How I almost passed on a rare Italian beauty—and why I didn’t.
In the northeastern U.S.—my stomping grounds—girls’ field hockey is an astoundingly popular sport. Over the past five years, I’ve trucked my daughter to high schools, parks, and tournament fields all around this end of the country. I really dig watching her play, but these family excursions also offer plenty of opportunities to scope out music stores, antique shops, and flea markets. Guitars are always on my brain—it’s like a virus.
Way before my family life began, I’d often venture out on what I called “guitar excursions.” These trips had me driving many miles in search of interesting guitars and gear, and I had some truly epic adventures. Like the time I drove six hours with a hurricane on my tail to buy a Sekova Grecian. Or the time I found three old Univox Super-Fuzz pedals, still in the box, at a flea market mixed among old tractor parts.
On one of my recent field hockey trips, I came upon this Italian beauty (Photo 1) at a remote antique store that the owner would only open if you went down the street to his home and knocked on his door. Whenever I see faux wood finishes, pearloid appointments, and accordion push-buttons, I’m instantly smitten. Old Italian electric guitars are certainly not as plentiful as Japanese offerings, but there are many oddball Italian guitars that capture the flair and esthetic sense of the time. Luckily for us here in the States, Italian guitars were imported with regularity, albeit in modest numbers.
This old Lux-branded guitar has plastic “wood grain” covering a solid wood core, and it sports a garish strip of gold binding that just rules (Photo 2). The Lux’s single-coils are rather hot and responsive. Thankfully, all the push-buttons work and offer varying degrees of coolness. The sonic spectrum runs from super thin at the bridge to massively thick when all the pickups are selected. Heck, even the tremolo works well. Because it doesn’t carry the hallmarks of any particular Italian manufacturer, the origins of this Lux guitar remain a mystery.
I confess: When I stumbled across this one, I almost passed on buying it. Believe it or not, in all the hundreds of guitars I’ve come across, this Lux had the worst neck bow I’d ever seen. Seriously folks, it looked like a banana . . . like it had been tuned above pitch with heavy flatwound strings for over 50 years. That kind of bad.
Buying vintage guitars carries some risk because those that are hitting the 50-year mark and beyond are prone to quite a few similar problems. In particular, when Italian accordion makers started to dabble in electric guitars, most of the factories had only a rudimentary knowledge of truss rods. (Of course, this was a problem with guitar manufacturers all over the world in this era.)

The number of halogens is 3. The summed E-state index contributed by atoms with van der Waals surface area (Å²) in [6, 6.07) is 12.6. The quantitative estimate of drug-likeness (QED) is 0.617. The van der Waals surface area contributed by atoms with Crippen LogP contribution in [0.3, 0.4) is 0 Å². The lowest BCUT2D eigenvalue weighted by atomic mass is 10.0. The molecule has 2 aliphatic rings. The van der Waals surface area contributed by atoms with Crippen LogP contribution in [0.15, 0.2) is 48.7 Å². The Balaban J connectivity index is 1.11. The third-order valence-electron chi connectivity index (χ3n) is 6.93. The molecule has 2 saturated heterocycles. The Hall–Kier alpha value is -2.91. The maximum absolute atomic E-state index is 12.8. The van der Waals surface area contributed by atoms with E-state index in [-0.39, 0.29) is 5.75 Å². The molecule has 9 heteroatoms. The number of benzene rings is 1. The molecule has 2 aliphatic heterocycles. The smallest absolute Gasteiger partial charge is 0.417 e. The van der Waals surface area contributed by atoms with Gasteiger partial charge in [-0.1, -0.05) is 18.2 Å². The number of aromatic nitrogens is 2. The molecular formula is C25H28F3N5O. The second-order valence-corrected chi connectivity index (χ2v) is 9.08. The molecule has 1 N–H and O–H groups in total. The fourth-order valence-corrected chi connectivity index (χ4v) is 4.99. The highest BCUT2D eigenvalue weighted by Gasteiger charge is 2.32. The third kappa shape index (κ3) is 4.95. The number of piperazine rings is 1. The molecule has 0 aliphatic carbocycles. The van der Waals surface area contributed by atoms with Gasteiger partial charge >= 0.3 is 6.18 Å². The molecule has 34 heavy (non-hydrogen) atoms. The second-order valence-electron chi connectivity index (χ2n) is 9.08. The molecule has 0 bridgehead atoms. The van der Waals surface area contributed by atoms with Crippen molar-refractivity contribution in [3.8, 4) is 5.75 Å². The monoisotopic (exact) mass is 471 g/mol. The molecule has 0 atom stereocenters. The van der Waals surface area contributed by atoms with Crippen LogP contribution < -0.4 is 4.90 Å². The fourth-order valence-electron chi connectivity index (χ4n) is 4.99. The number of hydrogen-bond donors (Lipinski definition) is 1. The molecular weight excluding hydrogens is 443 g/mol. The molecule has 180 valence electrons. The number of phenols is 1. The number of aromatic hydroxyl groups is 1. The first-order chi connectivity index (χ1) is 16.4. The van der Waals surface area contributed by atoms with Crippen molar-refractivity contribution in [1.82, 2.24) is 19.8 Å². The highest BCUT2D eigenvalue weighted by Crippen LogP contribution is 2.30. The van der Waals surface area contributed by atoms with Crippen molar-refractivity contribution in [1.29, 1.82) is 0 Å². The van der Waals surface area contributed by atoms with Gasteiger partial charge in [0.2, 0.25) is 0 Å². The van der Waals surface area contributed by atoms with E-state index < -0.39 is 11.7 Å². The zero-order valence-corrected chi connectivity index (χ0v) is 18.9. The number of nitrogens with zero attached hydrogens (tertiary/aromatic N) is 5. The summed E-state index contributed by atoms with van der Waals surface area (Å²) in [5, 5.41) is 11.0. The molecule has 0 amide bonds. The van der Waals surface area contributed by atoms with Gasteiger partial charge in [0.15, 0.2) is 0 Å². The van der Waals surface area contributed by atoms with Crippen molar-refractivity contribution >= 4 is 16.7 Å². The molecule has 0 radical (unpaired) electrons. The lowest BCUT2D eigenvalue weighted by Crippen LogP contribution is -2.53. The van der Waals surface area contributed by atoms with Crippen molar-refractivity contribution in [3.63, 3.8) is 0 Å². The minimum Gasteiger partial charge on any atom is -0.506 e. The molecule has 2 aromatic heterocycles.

This Lux’s truss rod was so under-spec’d that even if you were to completely tighten it, you’d barely affect the neck. Many a truss rod has been broken by some unsuspecting oaf trying to correct a severely bowed neck. (All you oafs can join me with a thumbs-up. We know who we are.) Luckily, I haven’t yet seen a neck that refused to respond to a heat treatment, and I have to thank my good friend and tech Scott Freilich for correcting this insane bow.
Whenever you buy an old guitar like this, you have to anticipate the need for some fretwork and neck wrangling, so it’s crucial to know a good tech to help you resurrect these beauties. But bringing them back to life is worth the investment—you just have to find someone who understands the quirks of old electric guitars. And if you’re going to dive into vintage guitars, you’re going to run into quirks! In an age where so many guitars feel generic, forgotten gems like this Lux deserve a little love and attention to get them straightened out … with just a bit of curve, like a good field hockey stick.
Watch the video demo:
Kick off the holiday season by shopping for the guitar player in your life at Guitar Center! Now through December 24th 2022, save on exclusive instruments, accessories, apparel, and more with hundreds of items at their lowest prices of the year.
We’ve compiled this year’s best deals in the 2022 Holiday Gift Guide presented by Guitar Center.
Mystery Stocking is coming soon! Sign up for PG Perks below so you don't miss it.
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About Mystery Stocking
Each year, Premier Guitar likes to put out these mystery boxes as a part of bringing some fun to the holiday season. Remember, this is supposed to be a fun holiday treat! If the contents of this box will ruin your holiday, deplete the last of your bank account, or end your ability to see the good in humanity, it may not be for you.